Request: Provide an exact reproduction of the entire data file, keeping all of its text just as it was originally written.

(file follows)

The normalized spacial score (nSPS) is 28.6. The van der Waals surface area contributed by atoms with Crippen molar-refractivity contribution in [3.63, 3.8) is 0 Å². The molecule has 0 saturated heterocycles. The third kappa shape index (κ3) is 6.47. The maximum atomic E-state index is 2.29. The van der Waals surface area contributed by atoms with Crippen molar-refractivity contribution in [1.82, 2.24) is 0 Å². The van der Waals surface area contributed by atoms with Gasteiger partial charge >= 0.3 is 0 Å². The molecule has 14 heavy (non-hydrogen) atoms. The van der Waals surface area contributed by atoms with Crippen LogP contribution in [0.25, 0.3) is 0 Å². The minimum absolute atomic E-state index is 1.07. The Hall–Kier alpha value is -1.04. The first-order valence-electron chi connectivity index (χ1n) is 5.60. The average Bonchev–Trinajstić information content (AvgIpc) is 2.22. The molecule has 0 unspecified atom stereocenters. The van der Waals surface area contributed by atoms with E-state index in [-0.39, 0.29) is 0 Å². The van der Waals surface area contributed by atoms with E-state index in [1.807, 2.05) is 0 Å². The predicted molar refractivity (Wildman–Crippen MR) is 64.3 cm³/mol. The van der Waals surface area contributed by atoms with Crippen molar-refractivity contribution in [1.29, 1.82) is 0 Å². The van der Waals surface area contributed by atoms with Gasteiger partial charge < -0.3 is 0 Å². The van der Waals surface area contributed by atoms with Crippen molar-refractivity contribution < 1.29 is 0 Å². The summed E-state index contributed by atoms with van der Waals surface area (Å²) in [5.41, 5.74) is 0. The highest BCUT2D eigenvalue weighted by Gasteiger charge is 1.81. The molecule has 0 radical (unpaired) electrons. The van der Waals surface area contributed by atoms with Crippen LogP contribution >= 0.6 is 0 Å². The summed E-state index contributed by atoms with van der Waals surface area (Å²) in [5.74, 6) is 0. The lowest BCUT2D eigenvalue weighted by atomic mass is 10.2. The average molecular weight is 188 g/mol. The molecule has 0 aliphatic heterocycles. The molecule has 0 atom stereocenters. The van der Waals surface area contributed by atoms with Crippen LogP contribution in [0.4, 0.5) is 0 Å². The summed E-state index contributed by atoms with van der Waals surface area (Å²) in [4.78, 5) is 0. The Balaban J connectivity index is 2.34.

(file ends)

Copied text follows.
The normalized spacial score (nSPS) is 28.6. The van der Waals surface area contributed by atoms with Crippen molar-refractivity contribution in [3.63, 3.8) is 0 Å². The molecule has 0 saturated heterocycles. The third kappa shape index (κ3) is 6.47. The maximum atomic E-state index is 2.29. The van der Waals surface area contributed by atoms with Crippen molar-refractivity contribution in [1.82, 2.24) is 0 Å². The van der Waals surface area contributed by atoms with Gasteiger partial charge >= 0.3 is 0 Å². The molecule has 14 heavy (non-hydrogen) atoms. The van der Waals surface area contributed by atoms with Crippen LogP contribution in [0.25, 0.3) is 0 Å². The minimum absolute atomic E-state index is 1.07. The Hall–Kier alpha value is -1.04. The first-order valence-electron chi connectivity index (χ1n) is 5.60. The average Bonchev–Trinajstić information content (AvgIpc) is 2.22. The molecule has 0 unspecified atom stereocenters. The van der Waals surface area contributed by atoms with E-state index in [-0.39, 0.29) is 0 Å². The van der Waals surface area contributed by atoms with E-state index in [1.807, 2.05) is 0 Å². The predicted molar refractivity (Wildman–Crippen MR) is 64.3 cm³/mol. The van der Waals surface area contributed by atoms with Crippen molar-refractivity contribution in [1.29, 1.82) is 0 Å². The van der Waals surface area contributed by atoms with Gasteiger partial charge < -0.3 is 0 Å². The van der Waals surface area contributed by atoms with Crippen molar-refractivity contribution < 1.29 is 0 Å². The summed E-state index contributed by atoms with van der Waals surface area (Å²) in [5.41, 5.74) is 0. The highest BCUT2D eigenvalue weighted by Gasteiger charge is 1.81. The molecule has 0 radical (unpaired) electrons. The van der Waals surface area contributed by atoms with Crippen LogP contribution >= 0.6 is 0 Å². The summed E-state index contributed by atoms with van der Waals surface area (Å²) in [5.74, 6) is 0. The lowest BCUT2D eigenvalue weighted by atomic mass is 10.2. The average molecular weight is 188 g/mol. The molecule has 0 aliphatic heterocycles. The molecule has 0 atom stereocenters. The van der Waals surface area contributed by atoms with Crippen LogP contribution in [0.4, 0.5) is 0 Å². The summed E-state index contributed by atoms with van der Waals surface area (Å²) in [4.78, 5) is 0. The Balaban J connectivity index is 2.34.